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Unread 01-26-2020, 12:54 PM   #12
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Quote:
Originally Posted by Dave Gobis
The handbook is not intended to be an instruction book.
I recognize the Steel Construction Manual (AISC) and the Building Code Requirements for Structural Concrete (ACI) as descriptive codes, where you could read the codes and their commentaries to arrive at a strong understanding of steel and reinforced concrete mechanics. I guess the IBC has a commentary, but I've never bothered with it. Maybe it's a descriptive code also. By comparison, I see the TCNA Handbook as a prescriptive code. You won't find any why in it. According to its how-to-use-me section, it's a guide for writing construction documents.
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Unread 01-26-2020, 01:04 PM   #13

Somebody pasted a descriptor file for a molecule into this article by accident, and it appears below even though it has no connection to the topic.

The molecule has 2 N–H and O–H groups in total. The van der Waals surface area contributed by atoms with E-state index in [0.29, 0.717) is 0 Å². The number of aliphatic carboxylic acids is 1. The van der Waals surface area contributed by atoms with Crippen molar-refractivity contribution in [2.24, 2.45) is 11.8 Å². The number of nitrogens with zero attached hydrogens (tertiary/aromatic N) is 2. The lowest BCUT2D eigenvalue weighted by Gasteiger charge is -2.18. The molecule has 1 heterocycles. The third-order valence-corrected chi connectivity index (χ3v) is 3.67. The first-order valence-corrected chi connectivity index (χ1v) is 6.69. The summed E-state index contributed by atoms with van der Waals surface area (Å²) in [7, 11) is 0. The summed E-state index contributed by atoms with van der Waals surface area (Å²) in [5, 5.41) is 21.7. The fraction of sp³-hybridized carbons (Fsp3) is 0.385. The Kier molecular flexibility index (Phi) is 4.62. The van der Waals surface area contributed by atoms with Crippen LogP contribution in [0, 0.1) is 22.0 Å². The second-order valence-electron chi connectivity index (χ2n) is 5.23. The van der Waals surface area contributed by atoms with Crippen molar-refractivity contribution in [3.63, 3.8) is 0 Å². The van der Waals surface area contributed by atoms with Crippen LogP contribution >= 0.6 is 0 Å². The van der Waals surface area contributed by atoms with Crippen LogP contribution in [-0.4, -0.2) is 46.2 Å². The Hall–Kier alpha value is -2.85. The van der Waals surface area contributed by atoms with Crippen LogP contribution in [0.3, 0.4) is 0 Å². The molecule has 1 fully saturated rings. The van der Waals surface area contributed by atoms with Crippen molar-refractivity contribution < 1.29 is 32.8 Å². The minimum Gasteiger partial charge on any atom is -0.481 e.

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Does anybody have a recent A108? Can you look up 4.4 from A108.02? I suspect that the manufacturer's corner-fill instructions may get explicitly overruled in this section, but I'm not eager to spend another 40 bucks on a single use document.
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Unread 01-26-2020, 01:25 PM   #14
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I think you're mixing instruction categories here, Tim. The movement accommodation joints for ceramic tile installations are for the ceramic tile installation, not for the tiling substrate or backing material. A108.02.4.4-19 pertains to movement joints in the ceramic tile installation and refers you to A108.01 for Subsurfaces and Preparations by Other Trades.

What is it you're looking for in A108.02.4.4?
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Unread 01-26-2020, 01:27 PM   #15
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Tim,
The mfg is not over ruled in 4.4 which states:

«*It is not the intent of these specifications to make movement joint recommendations for specific projects. Specifier shall specify and detail movement joints and show location.*»*